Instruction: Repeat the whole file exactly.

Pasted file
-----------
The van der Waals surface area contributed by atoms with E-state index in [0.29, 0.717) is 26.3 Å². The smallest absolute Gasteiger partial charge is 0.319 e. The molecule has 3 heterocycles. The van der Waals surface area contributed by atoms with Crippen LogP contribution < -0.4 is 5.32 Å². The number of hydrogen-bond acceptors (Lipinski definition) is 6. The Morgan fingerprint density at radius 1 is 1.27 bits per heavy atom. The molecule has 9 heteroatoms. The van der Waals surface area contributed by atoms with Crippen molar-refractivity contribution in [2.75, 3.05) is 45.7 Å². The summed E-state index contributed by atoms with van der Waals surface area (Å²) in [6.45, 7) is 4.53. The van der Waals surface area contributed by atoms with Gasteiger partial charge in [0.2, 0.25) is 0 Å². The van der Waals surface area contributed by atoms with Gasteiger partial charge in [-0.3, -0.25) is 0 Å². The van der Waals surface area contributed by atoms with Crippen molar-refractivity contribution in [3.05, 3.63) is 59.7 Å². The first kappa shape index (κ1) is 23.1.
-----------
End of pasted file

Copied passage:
The van der Waals surface area contributed by atoms with E-state index in [0.29, 0.717) is 26.3 Å². The smallest absolute Gasteiger partial charge is 0.319 e. The molecule has 3 heterocycles. The van der Waals surface area contributed by atoms with Crippen LogP contribution < -0.4 is 5.32 Å². The number of hydrogen-bond acceptors (Lipinski definition) is 6. The Morgan fingerprint density at radius 1 is 1.27 bits per heavy atom. The molecule has 9 heteroatoms. The van der Waals surface area contributed by atoms with Crippen molar-refractivity contribution in [2.75, 3.05) is 45.7 Å². The summed E-state index contributed by atoms with van der Waals surface area (Å²) in [6.45, 7) is 4.53. The van der Waals surface area contributed by atoms with Gasteiger partial charge in [0.2, 0.25) is 0 Å². The van der Waals surface area contributed by atoms with Gasteiger partial charge in [-0.3, -0.25) is 0 Å². The van der Waals surface area contributed by atoms with Crippen molar-refractivity contribution in [3.05, 3.63) is 59.7 Å². The first kappa shape index (κ1) is 23.1.